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The 36-year-old was attacked on Tuesday at a retirement home for show animals in Nebra, eastern Germany. German tabloid Bild have named the victim as animal lover Jessica Leidolph.
After entering the enclosure, she was assaulted by Troja, a 16-year-old leopard.
Ms Leidolph was bitten repeatedly around her head, and ended up losing consciousness.
Speaking to Bild she said: “It repeatedly kept biting my cheek, ear and head.”
When she woke up the helicopter was arriving to take her to hospital.
Ms Leidolph was airlifted to hospital, whilst bleeding heavily, and immediately operated on.
She was later told she is likely to have scarring for the rest of her life.
Troja shared the pen with Paris, another leopard aged 18, who did not participate in the attack.
There were initial local media reports that a leopard had escaped the enclosure, but these were incorrect.
Steven Muller-Uhrig, a spokesman for Burgenland District where the animal is based, confirmed there was no threat to the wider public.
He explained: “The animal never broke out.
“There is currently no danger to the population.”
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Birgit Stache, the 48-year-old owner of the leopards, is being investigated on suspicion of negligent bodily harm according to the German DPA news agency.
Officers are attempting to establish exactly what happened at the photoshoot before the attack took place.
On Wednesday the site was visited by a public health officer, to assess whether the leopards were being held securely.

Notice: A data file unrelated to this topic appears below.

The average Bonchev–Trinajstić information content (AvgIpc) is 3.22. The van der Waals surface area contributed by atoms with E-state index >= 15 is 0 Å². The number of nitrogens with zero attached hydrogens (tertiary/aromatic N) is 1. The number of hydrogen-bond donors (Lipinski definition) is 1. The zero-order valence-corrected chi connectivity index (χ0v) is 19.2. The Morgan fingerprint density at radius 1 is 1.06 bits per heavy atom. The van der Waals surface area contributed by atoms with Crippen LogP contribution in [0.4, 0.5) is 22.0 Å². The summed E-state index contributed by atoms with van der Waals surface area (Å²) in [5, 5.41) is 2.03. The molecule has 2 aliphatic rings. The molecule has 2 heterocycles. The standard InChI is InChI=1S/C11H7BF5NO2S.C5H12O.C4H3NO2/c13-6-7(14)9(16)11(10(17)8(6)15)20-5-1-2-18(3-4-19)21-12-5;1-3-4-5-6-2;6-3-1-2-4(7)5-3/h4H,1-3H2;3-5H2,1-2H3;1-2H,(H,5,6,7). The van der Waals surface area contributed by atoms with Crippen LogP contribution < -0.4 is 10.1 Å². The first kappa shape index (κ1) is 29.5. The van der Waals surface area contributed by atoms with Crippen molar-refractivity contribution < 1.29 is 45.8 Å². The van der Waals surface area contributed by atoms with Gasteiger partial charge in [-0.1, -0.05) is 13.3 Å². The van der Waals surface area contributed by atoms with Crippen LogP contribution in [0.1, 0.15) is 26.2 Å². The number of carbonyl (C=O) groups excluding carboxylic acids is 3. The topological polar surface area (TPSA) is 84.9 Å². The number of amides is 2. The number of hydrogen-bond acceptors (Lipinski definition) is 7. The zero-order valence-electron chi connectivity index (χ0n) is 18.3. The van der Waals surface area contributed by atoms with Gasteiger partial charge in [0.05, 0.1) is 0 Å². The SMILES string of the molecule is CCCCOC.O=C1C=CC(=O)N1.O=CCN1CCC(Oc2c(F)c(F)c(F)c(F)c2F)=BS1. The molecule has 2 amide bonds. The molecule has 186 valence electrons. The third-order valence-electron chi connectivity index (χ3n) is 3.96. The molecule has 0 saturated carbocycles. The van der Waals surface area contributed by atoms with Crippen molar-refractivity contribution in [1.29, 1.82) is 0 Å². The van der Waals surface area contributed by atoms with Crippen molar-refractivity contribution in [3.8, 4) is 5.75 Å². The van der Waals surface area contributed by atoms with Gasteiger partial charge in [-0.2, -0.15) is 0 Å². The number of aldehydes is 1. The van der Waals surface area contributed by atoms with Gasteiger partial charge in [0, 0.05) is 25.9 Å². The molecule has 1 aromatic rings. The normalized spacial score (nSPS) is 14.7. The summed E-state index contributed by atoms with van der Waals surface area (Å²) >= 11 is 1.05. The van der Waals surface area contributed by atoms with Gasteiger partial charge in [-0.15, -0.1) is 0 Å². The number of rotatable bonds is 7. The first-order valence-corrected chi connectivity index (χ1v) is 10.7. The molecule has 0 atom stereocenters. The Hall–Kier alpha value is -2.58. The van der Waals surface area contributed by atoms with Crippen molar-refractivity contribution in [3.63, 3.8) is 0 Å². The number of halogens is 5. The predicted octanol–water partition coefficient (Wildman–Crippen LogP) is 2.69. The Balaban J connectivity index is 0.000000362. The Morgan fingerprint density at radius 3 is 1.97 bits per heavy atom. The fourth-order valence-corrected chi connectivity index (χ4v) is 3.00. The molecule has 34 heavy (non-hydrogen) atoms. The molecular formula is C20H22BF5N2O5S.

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According to the Daily Mail both Troja and Paris previously appeared in an advert for tech giant Panasonic.
The paper reports local authorities could strip Mr Stache of his licence to run the show animals’ retirement home.
Leopard attacks on humans have been recorded from both wild and captive animals.
Speaking to National Geographic Imogene Cancellare, a conservation biologist, said: “These are animals whose brains are literally designed to be ambush predators.
“There is no scenario in which entering a space with a big cat is going to be 100 percent safe, even if it’s been hand-raised.
“At the end of the day, in my professional opinion, there is nothing you can do to make a tiger or lion or jaguar love you enough to overcome its predatory instincts that can turn on a dime.”
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